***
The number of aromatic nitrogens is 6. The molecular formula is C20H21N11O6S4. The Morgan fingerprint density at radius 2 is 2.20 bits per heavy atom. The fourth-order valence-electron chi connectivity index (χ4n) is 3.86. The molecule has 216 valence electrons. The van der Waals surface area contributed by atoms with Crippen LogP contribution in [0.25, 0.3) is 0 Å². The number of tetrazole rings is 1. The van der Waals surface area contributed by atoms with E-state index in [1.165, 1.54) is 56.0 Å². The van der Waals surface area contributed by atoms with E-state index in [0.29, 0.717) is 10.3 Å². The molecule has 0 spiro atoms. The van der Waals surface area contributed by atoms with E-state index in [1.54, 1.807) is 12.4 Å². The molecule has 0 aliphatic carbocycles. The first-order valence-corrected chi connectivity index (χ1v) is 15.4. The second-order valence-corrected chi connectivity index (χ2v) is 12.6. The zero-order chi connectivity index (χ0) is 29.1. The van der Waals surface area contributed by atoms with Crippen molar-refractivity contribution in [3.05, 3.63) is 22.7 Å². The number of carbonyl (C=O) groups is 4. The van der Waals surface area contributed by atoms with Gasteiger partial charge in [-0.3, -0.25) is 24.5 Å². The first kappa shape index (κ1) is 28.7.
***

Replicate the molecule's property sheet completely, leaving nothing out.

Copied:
The number of aromatic nitrogens is 6. The molecular formula is C20H21N11O6S4. The Morgan fingerprint density at radius 2 is 2.20 bits per heavy atom. The fourth-order valence-electron chi connectivity index (χ4n) is 3.86. The molecule has 216 valence electrons. The van der Waals surface area contributed by atoms with Crippen LogP contribution in [0.25, 0.3) is 0 Å². The number of tetrazole rings is 1. The van der Waals surface area contributed by atoms with E-state index in [1.165, 1.54) is 56.0 Å². The van der Waals surface area contributed by atoms with E-state index in [0.29, 0.717) is 10.3 Å². The molecule has 0 spiro atoms. The van der Waals surface area contributed by atoms with E-state index in [1.54, 1.807) is 12.4 Å². The molecule has 0 aliphatic carbocycles. The first-order valence-corrected chi connectivity index (χ1v) is 15.4. The second-order valence-corrected chi connectivity index (χ2v) is 12.6. The zero-order chi connectivity index (χ0) is 29.1. The van der Waals surface area contributed by atoms with Crippen molar-refractivity contribution in [3.05, 3.63) is 22.7 Å². The number of carbonyl (C=O) groups is 4. The van der Waals surface area contributed by atoms with Gasteiger partial charge in [-0.3, -0.25) is 24.5 Å². The first kappa shape index (κ1) is 28.7.